Did you know? January is National Train Your Dog Month! There isn’t a better time to start thinking about training your furry family member than the first of the year. January is a fantastic month to set some fun, new goals for you and your pet to achieve.
Consider exploring some basic obedience exercises with your dog over the next month. Regardless if you have a new puppy in the family, or an elderly dog, it’s never too late to work with your pet on improving certain behaviors. Let’s get started!
Basic Training or Behavioral Therapy? Understand the Difference
First, it’s important to understand the difference between addressing more serious behavioral issues in your pet, and attempting to teach your dog basic obedience skills.
If your dog demonstrates some of the following behaviors, we recommend speaking with a trained animal professional rather than trying to address and fix the problem yourself:
- Separation anxiety
- Storm phobia
- Unruly Behaviors (such as jumping, digging, barking, etc.)
- Aggression to people
- Aggression to other animals
- Compulsive behaviors
- Cognitive dysfunction
Ultimately, pets can have a wide variety of behavioral issues, from potty-training problems to severe anxiety. When attempting to train your dog, be sure you’re not misdiagnosing your pet’s behavior for something less serious than what may be going on
At Hometown Vet, we’re not animal trainers but we are experienced in diagnosing behavior problems and addressing them with an approach that combines skills from veterinary clinical medicine, behavioral medicine, and pet training.
Our goals are to help pets and their owners live together comfortably and safely, and to help restore the bond between pets and their families. Contact us today to speak to our team about how you can better train your dog, and work through some more serious behavioral issues.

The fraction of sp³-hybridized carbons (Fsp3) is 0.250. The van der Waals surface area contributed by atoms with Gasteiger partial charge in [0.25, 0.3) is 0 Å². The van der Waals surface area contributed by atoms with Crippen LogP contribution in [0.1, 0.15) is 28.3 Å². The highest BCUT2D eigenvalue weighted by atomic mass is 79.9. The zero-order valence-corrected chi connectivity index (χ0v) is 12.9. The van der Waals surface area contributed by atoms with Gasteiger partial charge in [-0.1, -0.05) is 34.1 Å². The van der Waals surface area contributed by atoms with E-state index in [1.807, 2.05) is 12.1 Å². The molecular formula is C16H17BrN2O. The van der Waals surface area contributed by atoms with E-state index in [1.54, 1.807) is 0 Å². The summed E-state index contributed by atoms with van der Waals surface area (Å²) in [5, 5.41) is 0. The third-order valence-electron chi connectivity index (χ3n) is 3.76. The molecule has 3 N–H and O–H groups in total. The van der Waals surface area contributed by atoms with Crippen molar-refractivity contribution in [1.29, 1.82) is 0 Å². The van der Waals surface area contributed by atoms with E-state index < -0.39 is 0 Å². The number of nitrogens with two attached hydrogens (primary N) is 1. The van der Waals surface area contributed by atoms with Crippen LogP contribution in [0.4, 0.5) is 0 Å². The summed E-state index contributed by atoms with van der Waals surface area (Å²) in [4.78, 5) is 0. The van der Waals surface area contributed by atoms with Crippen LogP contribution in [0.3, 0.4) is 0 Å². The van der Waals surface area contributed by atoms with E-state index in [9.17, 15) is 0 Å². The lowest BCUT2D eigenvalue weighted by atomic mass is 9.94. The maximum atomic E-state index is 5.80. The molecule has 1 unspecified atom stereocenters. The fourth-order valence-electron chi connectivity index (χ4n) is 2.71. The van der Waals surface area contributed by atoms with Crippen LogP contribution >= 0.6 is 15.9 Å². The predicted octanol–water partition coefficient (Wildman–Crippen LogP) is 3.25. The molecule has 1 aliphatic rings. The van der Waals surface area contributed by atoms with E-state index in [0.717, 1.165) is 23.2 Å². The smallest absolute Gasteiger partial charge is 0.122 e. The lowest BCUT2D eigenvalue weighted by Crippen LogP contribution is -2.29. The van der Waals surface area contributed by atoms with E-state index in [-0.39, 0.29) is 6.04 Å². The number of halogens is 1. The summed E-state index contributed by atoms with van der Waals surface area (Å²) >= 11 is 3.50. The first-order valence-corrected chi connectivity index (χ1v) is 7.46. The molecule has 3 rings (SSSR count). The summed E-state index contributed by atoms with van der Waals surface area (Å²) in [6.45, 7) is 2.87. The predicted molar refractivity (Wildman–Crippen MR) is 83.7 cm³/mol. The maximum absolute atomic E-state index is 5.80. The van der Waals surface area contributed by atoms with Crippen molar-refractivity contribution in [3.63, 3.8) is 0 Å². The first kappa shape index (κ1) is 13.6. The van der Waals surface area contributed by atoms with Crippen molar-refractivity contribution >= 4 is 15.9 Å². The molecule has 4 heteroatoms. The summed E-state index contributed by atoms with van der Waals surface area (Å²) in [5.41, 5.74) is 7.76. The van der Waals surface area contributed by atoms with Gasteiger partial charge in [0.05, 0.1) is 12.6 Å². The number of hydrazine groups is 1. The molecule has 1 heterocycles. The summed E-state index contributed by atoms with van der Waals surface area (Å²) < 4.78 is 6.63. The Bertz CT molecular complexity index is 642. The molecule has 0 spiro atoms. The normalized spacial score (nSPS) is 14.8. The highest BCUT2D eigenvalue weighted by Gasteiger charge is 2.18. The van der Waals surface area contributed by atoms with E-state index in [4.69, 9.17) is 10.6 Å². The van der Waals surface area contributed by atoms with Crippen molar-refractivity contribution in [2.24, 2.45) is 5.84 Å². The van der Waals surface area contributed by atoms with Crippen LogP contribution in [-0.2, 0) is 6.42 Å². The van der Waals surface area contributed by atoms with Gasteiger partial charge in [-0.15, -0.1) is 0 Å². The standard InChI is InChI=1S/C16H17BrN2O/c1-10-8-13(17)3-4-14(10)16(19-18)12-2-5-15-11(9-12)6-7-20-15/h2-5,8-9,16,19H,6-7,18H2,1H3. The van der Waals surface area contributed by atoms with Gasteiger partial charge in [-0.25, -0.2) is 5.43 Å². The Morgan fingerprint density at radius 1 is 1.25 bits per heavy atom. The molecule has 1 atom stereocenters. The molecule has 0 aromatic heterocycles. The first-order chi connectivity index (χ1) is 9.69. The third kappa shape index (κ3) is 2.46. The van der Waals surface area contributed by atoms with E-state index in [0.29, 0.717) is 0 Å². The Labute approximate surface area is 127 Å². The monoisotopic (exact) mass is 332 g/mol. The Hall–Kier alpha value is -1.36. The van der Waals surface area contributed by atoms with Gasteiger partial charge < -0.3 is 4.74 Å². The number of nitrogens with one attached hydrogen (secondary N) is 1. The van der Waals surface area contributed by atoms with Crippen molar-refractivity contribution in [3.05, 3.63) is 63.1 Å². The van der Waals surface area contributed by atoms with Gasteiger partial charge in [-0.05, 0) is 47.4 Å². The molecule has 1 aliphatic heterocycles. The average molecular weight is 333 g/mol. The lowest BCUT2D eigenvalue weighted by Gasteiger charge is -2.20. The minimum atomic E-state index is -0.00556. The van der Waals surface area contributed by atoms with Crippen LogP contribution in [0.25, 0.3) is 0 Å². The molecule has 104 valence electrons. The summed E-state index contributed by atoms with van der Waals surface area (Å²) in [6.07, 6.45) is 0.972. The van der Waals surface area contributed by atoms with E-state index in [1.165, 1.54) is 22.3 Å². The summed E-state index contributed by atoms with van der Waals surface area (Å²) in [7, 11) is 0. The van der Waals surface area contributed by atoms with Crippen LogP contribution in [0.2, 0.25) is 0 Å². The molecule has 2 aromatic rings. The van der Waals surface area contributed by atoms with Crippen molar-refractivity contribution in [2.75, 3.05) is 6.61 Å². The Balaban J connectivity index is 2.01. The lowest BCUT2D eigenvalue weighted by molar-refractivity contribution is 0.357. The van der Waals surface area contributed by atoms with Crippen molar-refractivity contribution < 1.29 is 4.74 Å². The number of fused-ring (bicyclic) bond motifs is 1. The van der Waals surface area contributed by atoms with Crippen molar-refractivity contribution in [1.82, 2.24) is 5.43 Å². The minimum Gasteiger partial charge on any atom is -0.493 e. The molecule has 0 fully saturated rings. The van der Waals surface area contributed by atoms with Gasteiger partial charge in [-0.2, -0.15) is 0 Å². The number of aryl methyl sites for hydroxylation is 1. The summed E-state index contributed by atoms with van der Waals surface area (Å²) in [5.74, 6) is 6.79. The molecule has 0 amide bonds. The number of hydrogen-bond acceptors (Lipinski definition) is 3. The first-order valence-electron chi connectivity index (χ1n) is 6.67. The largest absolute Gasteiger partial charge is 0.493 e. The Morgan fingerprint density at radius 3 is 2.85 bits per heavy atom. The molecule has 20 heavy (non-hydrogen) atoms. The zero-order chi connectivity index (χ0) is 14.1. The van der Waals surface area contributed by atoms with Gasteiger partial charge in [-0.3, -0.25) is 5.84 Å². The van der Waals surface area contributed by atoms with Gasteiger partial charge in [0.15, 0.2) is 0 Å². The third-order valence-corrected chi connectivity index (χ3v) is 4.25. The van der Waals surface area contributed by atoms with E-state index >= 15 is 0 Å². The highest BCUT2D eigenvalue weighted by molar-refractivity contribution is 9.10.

Basic Obedience Skills to Explore
To begin training your dog, consider starting with a few more basic commands. This will serve as a fun, new challenge for both you and your pet! Here are a few to begin with:
Step 1: Start with your do’s favorite treat. Hold the treat close to your dog’s nose.
Step 2: Move your hand directly up in the air, above the dog’s head. This will allow his head to follow the treat and cause his bottom to lower.
Step 3: Once he’s in sitting position, say “sit,” give him the treat. Be sure to congratulate him afterwards!
Step 4: Consider asking your dog to ‘sit’ before mealtime and when leaving for walks.
Step 1: First, be sure you’re positive and relaxed while trying this training with your dog. Especially with dogs that are fearful or anxious.
Step 2: First, have your dog ‘sit.’ Then, take your dog’s favorite treat and hold it in your closed fist. Hold your hand up to your dog’s nose. When he sniffs it, move your hand to the floor, so he follows.
Step 3: Then slide your hand along the ground in front of him to encourage his body to follow his head.
Step 4: Once he’s in the down position, say “down,” give him the treat. Congratulate him once he is in the position.
Step 5: Be sure not to push your dog into a down position, or to force him into the position. It’s important to be patient and positive as they’re trying to learn!
Step 1: First, ask your dog to “sit.”
Step 2: Then open the palm of your hand in front of you, and say “Stay.” Take a few steps back. Reward him with a treat and affection if he stays.
Step 3: Gradually increase the number of steps you take before giving the treat. Always reward your pup for staying put — even if it’s just for a few seconds.
Step 4: This is an exercise in self-control for your dog, so don’t be discouraged if it takes a while to master, particularly for puppies and high-energy dogs. After all, they want to be on the move and not just sitting there waiting.
As you try these exercises and begin to train your dog, be sure not to rush the process. Remember, you’re asking a lot of your dog. If you take it up a notch and he’s really struggling, go back to the previous stage.